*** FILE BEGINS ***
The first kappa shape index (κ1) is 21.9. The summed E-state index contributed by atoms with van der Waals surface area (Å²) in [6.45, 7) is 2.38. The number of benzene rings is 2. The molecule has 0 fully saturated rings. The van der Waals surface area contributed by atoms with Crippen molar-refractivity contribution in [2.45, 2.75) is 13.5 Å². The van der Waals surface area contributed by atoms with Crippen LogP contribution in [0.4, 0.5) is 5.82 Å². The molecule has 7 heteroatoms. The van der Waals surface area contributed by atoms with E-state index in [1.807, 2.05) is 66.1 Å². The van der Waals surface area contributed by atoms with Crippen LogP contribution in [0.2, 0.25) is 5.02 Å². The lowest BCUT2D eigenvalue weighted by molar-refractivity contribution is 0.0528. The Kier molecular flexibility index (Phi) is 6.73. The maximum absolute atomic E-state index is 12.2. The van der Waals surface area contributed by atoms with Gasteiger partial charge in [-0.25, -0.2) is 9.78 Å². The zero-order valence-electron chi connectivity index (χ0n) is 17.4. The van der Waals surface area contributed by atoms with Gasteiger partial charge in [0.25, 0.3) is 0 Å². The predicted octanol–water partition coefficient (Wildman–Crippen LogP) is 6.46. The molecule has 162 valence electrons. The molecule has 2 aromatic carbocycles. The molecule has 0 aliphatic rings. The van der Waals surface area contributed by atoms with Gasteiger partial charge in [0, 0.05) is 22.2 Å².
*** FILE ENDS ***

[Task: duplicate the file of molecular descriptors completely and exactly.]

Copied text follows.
The first kappa shape index (κ1) is 21.9. The summed E-state index contributed by atoms with van der Waals surface area (Å²) in [6.45, 7) is 2.38. The number of benzene rings is 2. The molecule has 0 fully saturated rings. The van der Waals surface area contributed by atoms with Crippen molar-refractivity contribution in [2.45, 2.75) is 13.5 Å². The van der Waals surface area contributed by atoms with Crippen LogP contribution in [0.4, 0.5) is 5.82 Å². The molecule has 7 heteroatoms. The van der Waals surface area contributed by atoms with E-state index in [1.807, 2.05) is 66.1 Å². The van der Waals surface area contributed by atoms with Crippen LogP contribution in [0.2, 0.25) is 5.02 Å². The lowest BCUT2D eigenvalue weighted by molar-refractivity contribution is 0.0528. The Kier molecular flexibility index (Phi) is 6.73. The maximum absolute atomic E-state index is 12.2. The van der Waals surface area contributed by atoms with Gasteiger partial charge in [-0.25, -0.2) is 9.78 Å². The zero-order valence-electron chi connectivity index (χ0n) is 17.4. The van der Waals surface area contributed by atoms with Gasteiger partial charge in [0.25, 0.3) is 0 Å². The predicted octanol–water partition coefficient (Wildman–Crippen LogP) is 6.46. The molecule has 162 valence electrons. The molecule has 2 aromatic carbocycles. The molecule has 0 aliphatic rings. The van der Waals surface area contributed by atoms with Gasteiger partial charge in [0, 0.05) is 22.2 Å².